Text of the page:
As a new year dawns, many of us take stock of the previous year and start to plan and set goals for the year to come. This often takes the form of dreaded New Year’s resolutions—that list we may feel compelled to generate that is supposed to represent the ways we wish to be better, or different, over the next 12 months. It may come as no surprise, but most resolutions are doomed to fail, and we are left in the exact same spot with some guilt—due to lack of perceived achievement—added to the mix. Why does the same pattern unfold each year? Perhaps it’s not so much that we are setting unachievable goals, but setting resolutions—instead of intentions with clear follow-through plans—is setting us up to fail.
Somewhere around 40% to 50% of Americans set resolutions each new year (Norcross, J. C., Mrykalo, M. S., and Blagys, M. D., 2002); it was estimated 77% of this group maintain their resolutions for one week but that number drops to 19% at the two-year marker (Norcross, J. C., and Vangarelli, D. J., 1998). Let’s take a look at what we can do to help ourselves set obtainable goals, clear action plans, and ideas to help us follow through.
Setting goals—particularly goals around behavior change—needs to focus on the behavior, not necessarily the outcome. As one of the most frequent resolutions made centers on “weight loss,” it is worth reminding ourselves that chasing numbers on a scale does not lead to lasting change; making small, positive behavioral changes (intuitive eating, increasing movement), on the other hand, leads to more lasting lifestyle change (Tylka, T. L., Annunziato, R. A., Burgard, D., Danielsdottir, S., Shuman, E., Davis, C., and Calogero, R. M., 2014).
Setting attainable goals requires that we set time aside and reflect on what we are wanting. A SMART (Specific, Measurable, Achievable, Realistic, Timely) goal can be helpful if you feel a bit stuck. Be ruthless with yourself—if you’ve never set foot inside a gym, it’s unlikely you will turn into a gym rat overnight. If you never cook in, it is unreasonable to expect yourself to become a star chef every weeknight. Think about what the minimum achievable item would look like and start there. For the above examples, it is more realistic to set a goal of going to the gym once per week and cook in twice per week. These are successes you can build on.
Once you are settled on a resolution and have identified the underlying intention, it’s time to think about the barriers and come up with a plan to continue to strive forward. One suggestion is to follow an “if, then” method.
It is important to also dig a bit deeper and ask, “What would be different about my life if I achieved this goal?” This can prompt us to think about the bigger picture and identify intentions that can be a bridge between our goals and actions throughout the year. For example, if your resolution is to cook dinner twice a week, the bigger picture might be that you believe cooking in will allow you to maintain a more mindful eating lifestyle, as well as be more fiscally responsible. This piece can also give us much-needed flexibility during times of change so that when we slip, we can find alternative behaviors that ring true to our underlying intention. In a way, it gives us wiggle room to be forgiving of ourselves rather than guilt-stricken from a perceived failure.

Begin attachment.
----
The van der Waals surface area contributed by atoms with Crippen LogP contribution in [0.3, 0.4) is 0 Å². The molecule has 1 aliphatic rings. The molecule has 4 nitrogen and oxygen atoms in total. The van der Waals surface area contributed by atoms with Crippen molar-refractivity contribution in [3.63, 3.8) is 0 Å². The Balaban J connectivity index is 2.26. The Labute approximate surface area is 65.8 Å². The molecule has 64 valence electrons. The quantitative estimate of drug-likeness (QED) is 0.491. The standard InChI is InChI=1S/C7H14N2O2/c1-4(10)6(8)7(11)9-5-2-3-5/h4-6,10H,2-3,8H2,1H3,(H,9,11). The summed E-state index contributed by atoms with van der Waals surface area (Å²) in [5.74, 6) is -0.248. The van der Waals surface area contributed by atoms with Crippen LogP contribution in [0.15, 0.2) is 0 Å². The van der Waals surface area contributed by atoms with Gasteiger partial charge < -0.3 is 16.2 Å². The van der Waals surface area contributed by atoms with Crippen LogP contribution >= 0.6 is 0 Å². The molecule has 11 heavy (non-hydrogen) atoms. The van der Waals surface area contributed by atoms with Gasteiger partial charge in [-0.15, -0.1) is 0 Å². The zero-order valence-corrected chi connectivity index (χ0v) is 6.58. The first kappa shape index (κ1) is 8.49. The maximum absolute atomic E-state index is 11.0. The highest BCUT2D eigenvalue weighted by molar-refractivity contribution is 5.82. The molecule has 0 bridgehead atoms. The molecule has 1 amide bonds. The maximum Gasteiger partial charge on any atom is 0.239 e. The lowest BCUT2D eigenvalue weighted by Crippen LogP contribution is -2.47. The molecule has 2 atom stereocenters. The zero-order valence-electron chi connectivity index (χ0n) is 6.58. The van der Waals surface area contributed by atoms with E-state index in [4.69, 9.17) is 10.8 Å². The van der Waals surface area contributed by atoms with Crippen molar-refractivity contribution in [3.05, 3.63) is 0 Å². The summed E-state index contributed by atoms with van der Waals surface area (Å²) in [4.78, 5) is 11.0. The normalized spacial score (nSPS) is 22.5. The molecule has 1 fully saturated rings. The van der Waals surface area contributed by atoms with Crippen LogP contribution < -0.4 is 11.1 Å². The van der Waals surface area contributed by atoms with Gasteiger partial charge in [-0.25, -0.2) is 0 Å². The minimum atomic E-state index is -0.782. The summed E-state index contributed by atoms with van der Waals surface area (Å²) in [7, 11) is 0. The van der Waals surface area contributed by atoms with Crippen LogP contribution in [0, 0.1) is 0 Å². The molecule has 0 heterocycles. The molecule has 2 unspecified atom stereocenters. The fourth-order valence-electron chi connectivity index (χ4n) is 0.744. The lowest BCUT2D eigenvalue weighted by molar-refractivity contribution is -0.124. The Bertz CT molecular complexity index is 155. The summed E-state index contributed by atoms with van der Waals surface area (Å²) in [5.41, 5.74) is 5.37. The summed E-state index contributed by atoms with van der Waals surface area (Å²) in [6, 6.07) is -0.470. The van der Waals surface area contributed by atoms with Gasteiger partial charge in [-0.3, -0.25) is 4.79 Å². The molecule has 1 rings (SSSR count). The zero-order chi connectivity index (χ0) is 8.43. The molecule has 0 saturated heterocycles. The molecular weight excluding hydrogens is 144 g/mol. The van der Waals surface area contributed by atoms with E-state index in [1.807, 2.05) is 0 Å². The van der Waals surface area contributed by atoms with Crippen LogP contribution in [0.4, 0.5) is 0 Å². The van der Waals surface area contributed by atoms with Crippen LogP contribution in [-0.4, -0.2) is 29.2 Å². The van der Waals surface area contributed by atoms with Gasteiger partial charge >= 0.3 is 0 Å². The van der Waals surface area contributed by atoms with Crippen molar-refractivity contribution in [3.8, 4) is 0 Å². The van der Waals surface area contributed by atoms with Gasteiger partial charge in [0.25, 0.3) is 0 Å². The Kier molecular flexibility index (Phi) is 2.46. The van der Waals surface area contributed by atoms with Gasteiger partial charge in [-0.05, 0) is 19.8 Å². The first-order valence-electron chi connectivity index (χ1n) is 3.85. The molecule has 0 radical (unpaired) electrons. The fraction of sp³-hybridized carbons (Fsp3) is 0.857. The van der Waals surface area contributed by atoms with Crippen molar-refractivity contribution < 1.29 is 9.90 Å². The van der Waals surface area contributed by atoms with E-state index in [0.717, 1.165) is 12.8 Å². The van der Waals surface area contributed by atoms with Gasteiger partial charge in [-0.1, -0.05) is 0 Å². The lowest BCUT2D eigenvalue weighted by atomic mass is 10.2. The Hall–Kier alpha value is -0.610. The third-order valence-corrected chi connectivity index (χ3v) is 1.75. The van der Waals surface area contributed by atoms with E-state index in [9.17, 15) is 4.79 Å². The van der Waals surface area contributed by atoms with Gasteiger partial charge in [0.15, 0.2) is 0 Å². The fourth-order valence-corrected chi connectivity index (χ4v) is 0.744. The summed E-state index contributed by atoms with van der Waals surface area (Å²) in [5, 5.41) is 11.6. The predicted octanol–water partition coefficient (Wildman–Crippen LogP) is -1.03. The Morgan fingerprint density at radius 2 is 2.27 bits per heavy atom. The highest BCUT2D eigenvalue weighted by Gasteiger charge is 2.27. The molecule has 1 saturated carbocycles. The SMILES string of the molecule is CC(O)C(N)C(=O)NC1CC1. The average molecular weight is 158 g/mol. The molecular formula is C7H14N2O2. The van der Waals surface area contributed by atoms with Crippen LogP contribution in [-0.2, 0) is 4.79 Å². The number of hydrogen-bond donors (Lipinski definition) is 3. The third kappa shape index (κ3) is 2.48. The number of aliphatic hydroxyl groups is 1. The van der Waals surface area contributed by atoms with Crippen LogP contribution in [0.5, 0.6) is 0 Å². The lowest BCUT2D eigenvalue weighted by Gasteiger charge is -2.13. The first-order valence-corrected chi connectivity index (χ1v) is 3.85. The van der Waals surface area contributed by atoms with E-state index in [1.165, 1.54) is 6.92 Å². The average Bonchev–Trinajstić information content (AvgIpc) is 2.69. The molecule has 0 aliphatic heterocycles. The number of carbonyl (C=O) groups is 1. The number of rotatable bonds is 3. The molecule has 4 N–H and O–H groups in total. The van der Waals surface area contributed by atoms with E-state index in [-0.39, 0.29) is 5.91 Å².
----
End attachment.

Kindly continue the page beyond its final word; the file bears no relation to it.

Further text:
As stated above, a goal without a plan is not likely to lead us to achievement. Once you are settled on a resolution and have identified the underlying intention, it’s time to think about the barriers and come up with a plan to continue to strive forward. One suggestion is to follow an “if, then” method. Consider what you might do “if” an unforeseen complication arises and generate ideas to “then” implement that will keep you moving toward your goals with your intentions in mind. Using the same example above, a possibility is, “If I have had a stressful day at work and don’t want to cook in, then I will (1) eat leftovers, (2) check my budget before ordering food, and (3) consider asking a housemate/partner to help cook.” In this way, we can set up speed bumps for ourselves to slow down our reactions based in emotion and consider options that will leave us feeling more successful.
Finally, consider aligning your goals with things you already enjoy or do. Past action can predict future action. If you enjoy being outside, find activities that align with that joy. If you love to read and are setting an intention to live more mindfully, find a way to combine those two.
Resolutions don’t have to be full of pain and self-punishment. If we can focus on finding our intentions and living them through our actions, perhaps setting resolutions can lead to greater fulfillment rather than a perpetual cycle of guilt and disappointment.
- Gollwitzer, P. M., & Sheeran, P. (2006). Implementation intentions and goal achievement: A meta-analysis of effects and processes. Advances in Experimental Social Psychology, 38, 68-119.
- Norcross, J. C., Mrykalo, M. S., & Blagys, M. D. (2002). Auld Lang Syne: Success predictors, change processes, and self-reported outcomes of New Year’s resolvers and non-resolvers. Journal of Clinical Psychology, 58(4).
- Norcross, J. C., & Vangarelli, D. J. (1998). The resolution solution: Longitudinal examination of New Year’s change attempts. Journal of Substance Abuse, 1(2), p. 127-134.
- Tylka, T. L., Annunziato, R. A., Burgard, D., Danielsdottir, S., Shuman, E., Davis, C., & Calogero, R. M. (2014). The weight-inclusive versus weight-normative approach to health: Evaluating the evidence for prioritizing well-being over weight loss. Journal of Obesity, 2014, 18 pages.
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